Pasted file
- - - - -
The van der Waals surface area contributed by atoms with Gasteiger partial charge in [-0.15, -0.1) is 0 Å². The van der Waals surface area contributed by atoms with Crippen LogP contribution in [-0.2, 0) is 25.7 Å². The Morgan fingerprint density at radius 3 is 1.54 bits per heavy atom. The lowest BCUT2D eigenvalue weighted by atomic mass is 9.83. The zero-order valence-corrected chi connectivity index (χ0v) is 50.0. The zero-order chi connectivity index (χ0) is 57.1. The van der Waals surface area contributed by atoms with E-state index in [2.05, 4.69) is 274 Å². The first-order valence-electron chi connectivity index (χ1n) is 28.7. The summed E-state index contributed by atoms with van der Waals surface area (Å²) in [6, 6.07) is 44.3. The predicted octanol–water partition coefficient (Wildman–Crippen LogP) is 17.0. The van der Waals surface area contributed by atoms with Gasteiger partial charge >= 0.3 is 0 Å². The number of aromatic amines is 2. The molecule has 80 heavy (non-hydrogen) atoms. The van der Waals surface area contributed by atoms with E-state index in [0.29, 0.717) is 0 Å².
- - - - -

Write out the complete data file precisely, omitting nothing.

The van der Waals surface area contributed by atoms with Gasteiger partial charge in [-0.15, -0.1) is 0 Å². The van der Waals surface area contributed by atoms with Crippen LogP contribution in [-0.2, 0) is 25.7 Å². The Morgan fingerprint density at radius 3 is 1.54 bits per heavy atom. The lowest BCUT2D eigenvalue weighted by atomic mass is 9.83. The zero-order valence-corrected chi connectivity index (χ0v) is 50.0. The zero-order chi connectivity index (χ0) is 57.1. The van der Waals surface area contributed by atoms with E-state index in [2.05, 4.69) is 274 Å². The first-order valence-electron chi connectivity index (χ1n) is 28.7. The summed E-state index contributed by atoms with van der Waals surface area (Å²) in [6, 6.07) is 44.3. The predicted octanol–water partition coefficient (Wildman–Crippen LogP) is 17.0. The van der Waals surface area contributed by atoms with Gasteiger partial charge >= 0.3 is 0 Å². The number of aromatic amines is 2. The molecule has 80 heavy (non-hydrogen) atoms. The van der Waals surface area contributed by atoms with E-state index in [0.29, 0.717) is 0 Å².